Film & Media Studies Theory

Whitman College – FMS 387

$10,000,000,000 and I won’t see a dime.

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Through the application of eligibility restrictions, which include enrollment, a minimum GPA, amateur athlete status (no financial reward for competition), the NCAA is able to exert its “domina[nce]” and impose “moral leadership” over the student athletes by forcing them to conform to the established system (Gramsci 75). Before they can ever compete or even practice with their teams, student-athletes must sign a waiver of acknowledging the NCAA’s eligibility rules, and consenting to their application.

By signing this document, the player signs away his right to any financial or material reward for his or her contributions to the team, the rights to use his or her image on promotional materials. The student-athlete also agrees to the NCAA’s right to drug test them at any NCAA event.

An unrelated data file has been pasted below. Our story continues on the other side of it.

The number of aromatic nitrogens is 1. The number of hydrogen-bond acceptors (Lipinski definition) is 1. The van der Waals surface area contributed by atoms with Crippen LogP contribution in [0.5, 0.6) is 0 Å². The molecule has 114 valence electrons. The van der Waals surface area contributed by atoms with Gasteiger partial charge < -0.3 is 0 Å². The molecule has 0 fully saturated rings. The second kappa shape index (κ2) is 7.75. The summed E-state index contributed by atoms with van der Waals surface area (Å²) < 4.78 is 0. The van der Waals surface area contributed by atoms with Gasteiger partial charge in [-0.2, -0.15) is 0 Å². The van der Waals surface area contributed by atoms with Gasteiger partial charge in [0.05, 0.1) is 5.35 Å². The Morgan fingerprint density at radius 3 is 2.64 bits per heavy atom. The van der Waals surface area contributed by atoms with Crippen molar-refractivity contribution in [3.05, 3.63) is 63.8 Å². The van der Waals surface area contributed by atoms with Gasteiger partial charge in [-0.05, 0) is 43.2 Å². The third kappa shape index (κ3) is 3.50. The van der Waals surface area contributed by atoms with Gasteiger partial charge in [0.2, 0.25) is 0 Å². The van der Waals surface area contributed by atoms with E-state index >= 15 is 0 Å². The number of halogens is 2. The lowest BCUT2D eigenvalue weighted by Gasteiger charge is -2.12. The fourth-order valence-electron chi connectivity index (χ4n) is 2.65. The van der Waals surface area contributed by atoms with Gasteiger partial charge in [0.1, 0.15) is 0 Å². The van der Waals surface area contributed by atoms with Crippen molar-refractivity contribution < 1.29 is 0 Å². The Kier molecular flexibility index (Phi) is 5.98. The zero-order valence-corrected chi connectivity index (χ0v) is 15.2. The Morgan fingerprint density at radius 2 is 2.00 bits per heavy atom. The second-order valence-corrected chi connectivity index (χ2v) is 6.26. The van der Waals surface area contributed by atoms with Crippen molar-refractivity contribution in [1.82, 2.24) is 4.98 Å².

Thus the NCAA is able to secure a workforce and their media rights, without having to pay them a dime, all whilst holding them personally accountable for following the NCAA’s rules to the letter and attending school.

The NCAA can then sell the rights to broadcast NCAA competitions and funnel the profits directly to the member institutions without ever having to pay the players a dime. For example, in 2010 the NCAA sold the media rights to broadcast thousands of collegiate athletic competitions through the year 2014 to CBS/Turner for $10.8 billion dollars (

Technically, the NCAA “does have and request consent” from its athletes before profiting from their image and endeavors, but “it also ‘educates’ this consent” by limiting the players other athletic options, meaning that the content of the agreement is left to the private initiative of the ruling class” and contains no input from those who sign it (Gramsci, 79).

By enforcing the rules of amateurism, and coercing the cooperation of student-athletes across North America, in effect commodifying their athletic pursuits, the NCAA is able to ensure unbelievable profits for its Member Institutions, all without having to compensate the student athletes. Therefore the NCAA functions as a perfect hegemony, able to exploit its athletes, whilst restricting their ability to to do the same.


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